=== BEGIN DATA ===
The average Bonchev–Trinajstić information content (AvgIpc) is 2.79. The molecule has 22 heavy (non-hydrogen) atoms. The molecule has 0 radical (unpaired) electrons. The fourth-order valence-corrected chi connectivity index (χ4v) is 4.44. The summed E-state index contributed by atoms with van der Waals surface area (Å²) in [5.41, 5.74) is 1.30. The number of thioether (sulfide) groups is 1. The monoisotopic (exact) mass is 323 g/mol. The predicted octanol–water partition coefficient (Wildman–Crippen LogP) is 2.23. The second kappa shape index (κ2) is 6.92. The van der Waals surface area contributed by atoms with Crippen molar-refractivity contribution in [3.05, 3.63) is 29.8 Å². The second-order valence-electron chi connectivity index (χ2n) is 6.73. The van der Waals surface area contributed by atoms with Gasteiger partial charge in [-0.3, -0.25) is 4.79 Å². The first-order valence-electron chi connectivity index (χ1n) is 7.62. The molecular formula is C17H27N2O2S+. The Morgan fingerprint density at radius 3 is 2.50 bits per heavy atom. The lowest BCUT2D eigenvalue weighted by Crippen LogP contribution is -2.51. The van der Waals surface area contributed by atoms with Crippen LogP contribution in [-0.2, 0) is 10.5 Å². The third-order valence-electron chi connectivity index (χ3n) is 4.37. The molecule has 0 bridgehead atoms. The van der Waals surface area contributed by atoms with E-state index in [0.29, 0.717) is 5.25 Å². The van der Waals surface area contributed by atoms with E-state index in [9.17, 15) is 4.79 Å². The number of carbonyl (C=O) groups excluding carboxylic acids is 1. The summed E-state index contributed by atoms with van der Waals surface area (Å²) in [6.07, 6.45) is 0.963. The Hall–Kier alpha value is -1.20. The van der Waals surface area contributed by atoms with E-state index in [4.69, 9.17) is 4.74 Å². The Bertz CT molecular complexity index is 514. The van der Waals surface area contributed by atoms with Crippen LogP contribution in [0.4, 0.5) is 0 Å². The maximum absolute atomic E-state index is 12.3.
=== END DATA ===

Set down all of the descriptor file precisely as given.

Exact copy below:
The average Bonchev–Trinajstić information content (AvgIpc) is 2.79. The molecule has 22 heavy (non-hydrogen) atoms. The molecule has 0 radical (unpaired) electrons. The fourth-order valence-corrected chi connectivity index (χ4v) is 4.44. The summed E-state index contributed by atoms with van der Waals surface area (Å²) in [5.41, 5.74) is 1.30. The number of thioether (sulfide) groups is 1. The monoisotopic (exact) mass is 323 g/mol. The predicted octanol–water partition coefficient (Wildman–Crippen LogP) is 2.23. The second kappa shape index (κ2) is 6.92. The van der Waals surface area contributed by atoms with Crippen molar-refractivity contribution in [3.05, 3.63) is 29.8 Å². The second-order valence-electron chi connectivity index (χ2n) is 6.73. The van der Waals surface area contributed by atoms with Gasteiger partial charge in [-0.3, -0.25) is 4.79 Å². The first-order valence-electron chi connectivity index (χ1n) is 7.62. The molecular formula is C17H27N2O2S+. The Morgan fingerprint density at radius 3 is 2.50 bits per heavy atom. The lowest BCUT2D eigenvalue weighted by Crippen LogP contribution is -2.51. The van der Waals surface area contributed by atoms with Crippen LogP contribution in [-0.2, 0) is 10.5 Å². The third-order valence-electron chi connectivity index (χ3n) is 4.37. The molecule has 0 bridgehead atoms. The van der Waals surface area contributed by atoms with E-state index in [0.29, 0.717) is 5.25 Å². The van der Waals surface area contributed by atoms with E-state index in [9.17, 15) is 4.79 Å². The number of carbonyl (C=O) groups excluding carboxylic acids is 1. The summed E-state index contributed by atoms with van der Waals surface area (Å²) in [6.07, 6.45) is 0.963. The Hall–Kier alpha value is -1.20. The van der Waals surface area contributed by atoms with E-state index in [4.69, 9.17) is 4.74 Å². The Bertz CT molecular complexity index is 514. The van der Waals surface area contributed by atoms with Crippen LogP contribution in [0.4, 0.5) is 0 Å². The maximum absolute atomic E-state index is 12.3.